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Undated aerial photo provided by BC Wildfire Service shows wildfires inWorld Times the coastal region of British Columbia, Canada. Canada is seeing its worst fire season on record as hundreds of blazes rage across the country, with more than 250 burning “out of control,” according to the Canadian Interagency Forest Fire Centre. (BC Wildfire Service/Handout via Xinhua)

Chinese scientists urged the world to establish a comprehensive carbon accounting system that includes natural processes, especially extreme forest fires, as international delegates are gathering in Dubai to find a deal that will make a real difference in tackling the planet’s climate issues at the 28th Conference of the Parties to the UN Framework Convention on Climate Change (COP28), according to the Shenyang-based Institute of Applied Ecology (IAE), Chinese Academy of Sciences (CAS), on Thursday at a press conference on a blue paper on the carbon emissions of forest fires.

Led by the Institute of Applied Ecology, and jointly compiled by the Institute of Earth Environment and the Institute of Atmospheric Physics of the CAS, the document points out that, from 2001 to 2022, the annual average area of forest burned globally was 46.95 millionWorld Times hectares, which is 11 times the annual average increase in artificial forest area during the same period.

During this period, the total carbon dioxide emissions from global forest fires reached 33.9 billion tons, whichWorld Times could increase atmospheric carbon dioxide concentration by 4.35 ppm (parts per million), the blue paper said.

Forest fires are a common disturbance in forest ecosystems, significantly World Timesaffecting the composition, structure and succession characteristics of forests, thereby altering the material cycling and energy flow of forest ecosystems, said Xu Wenru, a researcher at the IAE and one of the lead authors of the blue paper.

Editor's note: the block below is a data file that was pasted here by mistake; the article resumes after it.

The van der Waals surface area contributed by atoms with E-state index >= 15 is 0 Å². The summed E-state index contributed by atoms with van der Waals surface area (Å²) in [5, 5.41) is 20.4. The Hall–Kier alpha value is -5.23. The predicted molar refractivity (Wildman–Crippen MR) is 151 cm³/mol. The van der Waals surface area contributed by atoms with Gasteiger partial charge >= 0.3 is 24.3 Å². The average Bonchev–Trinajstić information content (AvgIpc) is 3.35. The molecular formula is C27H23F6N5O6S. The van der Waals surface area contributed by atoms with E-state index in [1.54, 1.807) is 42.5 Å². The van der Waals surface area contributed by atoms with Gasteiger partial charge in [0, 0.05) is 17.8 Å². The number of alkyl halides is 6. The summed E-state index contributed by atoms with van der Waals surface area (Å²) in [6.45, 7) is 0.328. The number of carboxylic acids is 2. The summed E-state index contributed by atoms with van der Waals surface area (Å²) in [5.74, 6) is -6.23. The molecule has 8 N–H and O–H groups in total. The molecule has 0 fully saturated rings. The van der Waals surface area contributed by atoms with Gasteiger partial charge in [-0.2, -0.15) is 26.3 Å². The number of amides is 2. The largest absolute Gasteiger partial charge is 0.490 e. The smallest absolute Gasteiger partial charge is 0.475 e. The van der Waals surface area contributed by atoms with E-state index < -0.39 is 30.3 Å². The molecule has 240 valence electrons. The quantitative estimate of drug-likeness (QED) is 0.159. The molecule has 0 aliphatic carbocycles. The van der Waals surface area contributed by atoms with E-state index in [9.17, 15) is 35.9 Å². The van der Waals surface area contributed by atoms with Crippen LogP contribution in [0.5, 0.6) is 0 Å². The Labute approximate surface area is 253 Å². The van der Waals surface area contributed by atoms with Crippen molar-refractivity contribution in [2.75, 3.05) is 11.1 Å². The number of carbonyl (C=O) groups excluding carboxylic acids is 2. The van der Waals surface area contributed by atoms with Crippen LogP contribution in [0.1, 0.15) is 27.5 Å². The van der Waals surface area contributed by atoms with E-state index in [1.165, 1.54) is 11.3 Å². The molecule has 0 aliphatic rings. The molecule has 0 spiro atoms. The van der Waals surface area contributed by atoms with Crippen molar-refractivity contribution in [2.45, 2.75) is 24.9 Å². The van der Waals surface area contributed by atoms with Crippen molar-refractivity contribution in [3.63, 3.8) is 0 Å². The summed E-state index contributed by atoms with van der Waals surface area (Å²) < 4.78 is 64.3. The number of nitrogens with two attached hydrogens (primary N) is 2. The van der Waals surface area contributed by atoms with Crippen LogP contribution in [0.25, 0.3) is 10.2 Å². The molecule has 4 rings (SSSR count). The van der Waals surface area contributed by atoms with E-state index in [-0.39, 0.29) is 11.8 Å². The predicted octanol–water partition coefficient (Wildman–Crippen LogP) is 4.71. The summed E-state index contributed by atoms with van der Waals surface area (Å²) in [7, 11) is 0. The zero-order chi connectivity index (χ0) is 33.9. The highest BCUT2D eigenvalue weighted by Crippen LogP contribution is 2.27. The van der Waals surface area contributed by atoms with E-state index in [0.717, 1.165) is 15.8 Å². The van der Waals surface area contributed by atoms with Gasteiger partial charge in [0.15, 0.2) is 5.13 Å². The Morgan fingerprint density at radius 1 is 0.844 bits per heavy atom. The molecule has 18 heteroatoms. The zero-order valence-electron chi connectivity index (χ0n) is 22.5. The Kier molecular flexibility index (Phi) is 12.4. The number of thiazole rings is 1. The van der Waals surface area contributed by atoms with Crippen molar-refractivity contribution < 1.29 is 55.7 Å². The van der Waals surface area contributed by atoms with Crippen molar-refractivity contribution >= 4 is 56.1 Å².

Extreme forest fires have become more frequent in recent years, mainly due to climate change and human activities, leading to an increase in global carbon emissions, according to the blue paper.

“Our study has proven that the amount of emissions from forest fires is huge, so we think it is necessary to include forest fire carbon emissions into a carbon emission accounting system. On the other hand, once established, such a coWorld Timesmprehensive accounting system will help urge related governments enhance prevention and management of extreme forest fires,” Zhu Jiaojun, director of IAE, told the Global Times.

In terms of the impact of climate change and human activities on extreme forest fires, Zhu noted that these three elements are connected. He called for further scientific research and more international cooperation on fire carbon emissions.

Taking the extreme forest fires in Canada in 2023 as an example, the blue paper points out that direct carbon dioxide emissions from this fire exceeded 1.5 billion tons, higher than the total carbon dWorld Timesioxide emissions from forest fires in Canada over the past 22 years (1.374 billion tons). “This severely weakened the carbon sink function of forest ecosystems,” Xu noted.

According to the blue paper, from May to August, the forest fires in Canada emitted a total of 10.02 million tons of PM2.5, causing environmental pollution not only in Canada but also significantly affecting air quality in large areas of the Northern Hemisphere.

The blue paper also presented significant spatial differences in global forest fire carbon dioxide emissions, with the carbon emissions from high-latitude coniferous forest areas in the Northern Hemisphere showing a rapid increasing trend. Between 2001 and 2022, Africa witnessed the largest areas that had been burned each year (33.32 million hectares), followed by Southern America (5.18 million hectares) and Asia (5.12 million hectares).

China’s forest area accounts for 5.4 percent of the global total forest, but its carbon emissions from forest fires only account for 0.65 percent of the global total for forest fire emissions, significantly lower than the global average, the blue paper noted. From 2001 to 2022, China’s carbon emissions from forest fires showed a significant downward trend, with annual average carbon dioxide emissions of 10 million tons.

China has adhered to the policy of “prevention as the primary focus, combining prevention and control.” The country has also established an effective forest fire warning and monitoring system, and a comprehensive fire prevention network. Thanks to the efforts of the whole society, both the frequency and the burned area of forest fires have been declining since 2001, according to Xu.

文章来源于互联网:Forest fires should be included in carbon emission accounting system: Chinese scientists

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